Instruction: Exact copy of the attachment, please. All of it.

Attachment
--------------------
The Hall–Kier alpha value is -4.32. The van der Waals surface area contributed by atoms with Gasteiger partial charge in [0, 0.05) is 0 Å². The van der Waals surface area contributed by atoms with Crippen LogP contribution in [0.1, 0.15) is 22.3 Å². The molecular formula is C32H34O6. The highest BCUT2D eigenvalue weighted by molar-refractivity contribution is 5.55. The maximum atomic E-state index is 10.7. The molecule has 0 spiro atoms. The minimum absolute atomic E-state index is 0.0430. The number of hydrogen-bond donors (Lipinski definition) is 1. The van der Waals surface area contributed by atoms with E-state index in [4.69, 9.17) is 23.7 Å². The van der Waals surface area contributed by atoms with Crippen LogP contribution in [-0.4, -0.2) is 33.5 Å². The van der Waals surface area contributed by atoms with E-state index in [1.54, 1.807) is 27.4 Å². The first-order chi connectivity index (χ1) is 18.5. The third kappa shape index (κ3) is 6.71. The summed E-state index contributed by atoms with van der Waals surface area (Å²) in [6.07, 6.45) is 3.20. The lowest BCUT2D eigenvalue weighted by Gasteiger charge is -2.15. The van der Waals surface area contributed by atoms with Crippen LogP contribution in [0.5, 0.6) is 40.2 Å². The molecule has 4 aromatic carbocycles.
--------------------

The Hall–Kier alpha value is -4.32. The van der Waals surface area contributed by atoms with Gasteiger partial charge in [0, 0.05) is 0 Å². The van der Waals surface area contributed by atoms with Crippen LogP contribution in [0.1, 0.15) is 22.3 Å². The molecular formula is C32H34O6. The highest BCUT2D eigenvalue weighted by molar-refractivity contribution is 5.55. The maximum atomic E-state index is 10.7. The molecule has 0 spiro atoms. The minimum absolute atomic E-state index is 0.0430. The number of hydrogen-bond donors (Lipinski definition) is 1. The van der Waals surface area contributed by atoms with E-state index in [4.69, 9.17) is 23.7 Å². The van der Waals surface area contributed by atoms with Crippen LogP contribution in [-0.4, -0.2) is 33.5 Å². The van der Waals surface area contributed by atoms with E-state index in [1.54, 1.807) is 27.4 Å². The first-order chi connectivity index (χ1) is 18.5. The third kappa shape index (κ3) is 6.71. The summed E-state index contributed by atoms with van der Waals surface area (Å²) in [6.07, 6.45) is 3.20. The lowest BCUT2D eigenvalue weighted by Gasteiger charge is -2.15. The van der Waals surface area contributed by atoms with Crippen LogP contribution in [0.5, 0.6) is 40.2 Å². The molecule has 4 aromatic carbocycles.